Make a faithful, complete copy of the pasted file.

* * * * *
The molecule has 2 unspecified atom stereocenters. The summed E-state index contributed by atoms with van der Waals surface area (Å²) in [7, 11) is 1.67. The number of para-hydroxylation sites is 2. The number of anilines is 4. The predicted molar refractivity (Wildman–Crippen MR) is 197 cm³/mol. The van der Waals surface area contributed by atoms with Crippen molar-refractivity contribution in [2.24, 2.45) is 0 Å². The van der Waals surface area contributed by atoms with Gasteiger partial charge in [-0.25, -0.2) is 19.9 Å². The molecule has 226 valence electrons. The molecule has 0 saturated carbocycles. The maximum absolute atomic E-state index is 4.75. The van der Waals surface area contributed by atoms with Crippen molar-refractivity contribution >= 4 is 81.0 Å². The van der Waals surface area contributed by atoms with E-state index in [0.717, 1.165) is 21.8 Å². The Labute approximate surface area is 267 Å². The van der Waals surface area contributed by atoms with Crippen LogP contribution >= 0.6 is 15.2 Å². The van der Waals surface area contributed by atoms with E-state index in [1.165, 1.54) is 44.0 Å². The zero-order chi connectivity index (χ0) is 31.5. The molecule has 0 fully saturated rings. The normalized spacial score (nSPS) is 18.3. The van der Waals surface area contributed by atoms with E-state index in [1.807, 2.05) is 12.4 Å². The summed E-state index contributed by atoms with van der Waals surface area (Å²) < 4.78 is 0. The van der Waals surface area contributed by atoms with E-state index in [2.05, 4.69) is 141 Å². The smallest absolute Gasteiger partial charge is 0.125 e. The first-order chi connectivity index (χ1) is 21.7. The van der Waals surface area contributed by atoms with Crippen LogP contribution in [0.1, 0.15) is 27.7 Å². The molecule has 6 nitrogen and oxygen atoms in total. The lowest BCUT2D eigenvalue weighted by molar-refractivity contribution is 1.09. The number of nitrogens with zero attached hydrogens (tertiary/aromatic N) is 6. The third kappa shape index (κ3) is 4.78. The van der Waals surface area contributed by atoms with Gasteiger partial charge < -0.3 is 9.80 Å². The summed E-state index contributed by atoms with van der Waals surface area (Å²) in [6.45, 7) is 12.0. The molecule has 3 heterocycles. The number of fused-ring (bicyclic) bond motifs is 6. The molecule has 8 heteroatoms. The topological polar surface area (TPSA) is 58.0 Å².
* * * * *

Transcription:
The molecule has 2 unspecified atom stereocenters. The summed E-state index contributed by atoms with van der Waals surface area (Å²) in [7, 11) is 1.67. The number of para-hydroxylation sites is 2. The number of anilines is 4. The predicted molar refractivity (Wildman–Crippen MR) is 197 cm³/mol. The van der Waals surface area contributed by atoms with Crippen molar-refractivity contribution in [2.24, 2.45) is 0 Å². The van der Waals surface area contributed by atoms with Gasteiger partial charge in [-0.25, -0.2) is 19.9 Å². The molecule has 226 valence electrons. The molecule has 0 saturated carbocycles. The maximum absolute atomic E-state index is 4.75. The van der Waals surface area contributed by atoms with Crippen molar-refractivity contribution >= 4 is 81.0 Å². The van der Waals surface area contributed by atoms with E-state index in [0.717, 1.165) is 21.8 Å². The Labute approximate surface area is 267 Å². The van der Waals surface area contributed by atoms with Crippen LogP contribution >= 0.6 is 15.2 Å². The van der Waals surface area contributed by atoms with E-state index in [1.165, 1.54) is 44.0 Å². The zero-order chi connectivity index (χ0) is 31.5. The molecule has 0 fully saturated rings. The normalized spacial score (nSPS) is 18.3. The van der Waals surface area contributed by atoms with E-state index in [1.807, 2.05) is 12.4 Å². The summed E-state index contributed by atoms with van der Waals surface area (Å²) < 4.78 is 0. The van der Waals surface area contributed by atoms with E-state index in [2.05, 4.69) is 141 Å². The smallest absolute Gasteiger partial charge is 0.125 e. The first-order chi connectivity index (χ1) is 21.7. The van der Waals surface area contributed by atoms with Crippen LogP contribution in [0.1, 0.15) is 27.7 Å². The molecule has 6 nitrogen and oxygen atoms in total. The lowest BCUT2D eigenvalue weighted by molar-refractivity contribution is 1.09. The number of nitrogens with zero attached hydrogens (tertiary/aromatic N) is 6. The third kappa shape index (κ3) is 4.78. The van der Waals surface area contributed by atoms with Gasteiger partial charge < -0.3 is 9.80 Å². The summed E-state index contributed by atoms with van der Waals surface area (Å²) in [6.45, 7) is 12.0. The molecule has 3 heterocycles. The number of fused-ring (bicyclic) bond motifs is 6. The molecule has 8 heteroatoms. The topological polar surface area (TPSA) is 58.0 Å².